9 Tips For Tipping At Restaurants

If you're like me, tipping is one of those things that makes your stomach go all twisty.

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What’s the correct amount? Ought to it’s 20%? 15%? 10%? You might need heard completely different opinions about how a lot to tip. Some individuals say that it will depend on the restaurant or wait employees, whereas others say it will depend on how good your expertise was. Properly, I am right here to let you know you can’t go incorrect with a typical 20% tip—particularly when consuming out at eating places. Listed here are some ideas to assist guarantee your subsequent eating expertise goes easily:

  1. 1 Consider the price

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    If you're going to a restaurant for dinner with friends and deciding to order only appetizers, ask yourself if it's worth leaving 10% of your bill for someone else's hard work when in this case all they did was set some plates down in front of you.

    The same goes for when someone else is treating: If your friend pays the tab but doesn't leave a tip (or leaves less than 20%), do YOU tip more? No way! That's why it's important to know what a reasonable amount is so that everyone knows where they stand ahead of time—and everyone can feel comfortable being themselves instead of worrying about whether or not other people will judge them later on."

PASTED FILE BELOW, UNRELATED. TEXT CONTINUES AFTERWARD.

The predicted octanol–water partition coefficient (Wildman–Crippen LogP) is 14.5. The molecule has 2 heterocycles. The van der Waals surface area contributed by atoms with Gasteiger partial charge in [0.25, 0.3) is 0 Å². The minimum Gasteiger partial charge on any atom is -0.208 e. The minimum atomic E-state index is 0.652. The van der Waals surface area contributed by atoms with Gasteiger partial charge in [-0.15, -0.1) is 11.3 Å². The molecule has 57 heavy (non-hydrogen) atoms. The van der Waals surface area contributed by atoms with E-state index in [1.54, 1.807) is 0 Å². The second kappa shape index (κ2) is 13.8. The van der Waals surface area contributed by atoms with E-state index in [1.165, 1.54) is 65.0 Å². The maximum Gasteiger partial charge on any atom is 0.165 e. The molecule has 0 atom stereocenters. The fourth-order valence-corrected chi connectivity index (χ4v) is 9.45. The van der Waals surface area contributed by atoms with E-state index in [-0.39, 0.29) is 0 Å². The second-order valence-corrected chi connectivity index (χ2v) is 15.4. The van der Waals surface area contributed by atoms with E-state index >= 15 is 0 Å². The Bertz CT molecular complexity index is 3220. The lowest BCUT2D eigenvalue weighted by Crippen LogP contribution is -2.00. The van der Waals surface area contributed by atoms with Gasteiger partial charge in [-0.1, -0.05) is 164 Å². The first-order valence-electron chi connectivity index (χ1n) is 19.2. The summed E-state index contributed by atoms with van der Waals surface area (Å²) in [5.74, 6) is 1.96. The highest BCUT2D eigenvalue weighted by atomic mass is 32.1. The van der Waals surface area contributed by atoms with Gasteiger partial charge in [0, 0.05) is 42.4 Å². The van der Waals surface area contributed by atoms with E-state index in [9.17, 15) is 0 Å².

2. 2 Consider the service

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    To start, it's important to recognize that the service you receive at a restaurant is a key factor in determining your tip. If you don't like the food, or if you don't enjoy the price of your meal, then by all means don't tip. But if your server is attentive and friendly, do consider giving them something extra.

    If you think about it from their perspective, waiters and waitresses work long hours with little rest time. They have to deal with difficult customers who might be rude or demanding; they must also keep track of multiple tables at once so that everyone gets what they need without any errors. It's not easy keeping up with all those orders!

    Giving good service requires hard work—and good tips help reward this effort (as well as give servers an incentive for doing even better in future).

  3. 3 Consider the food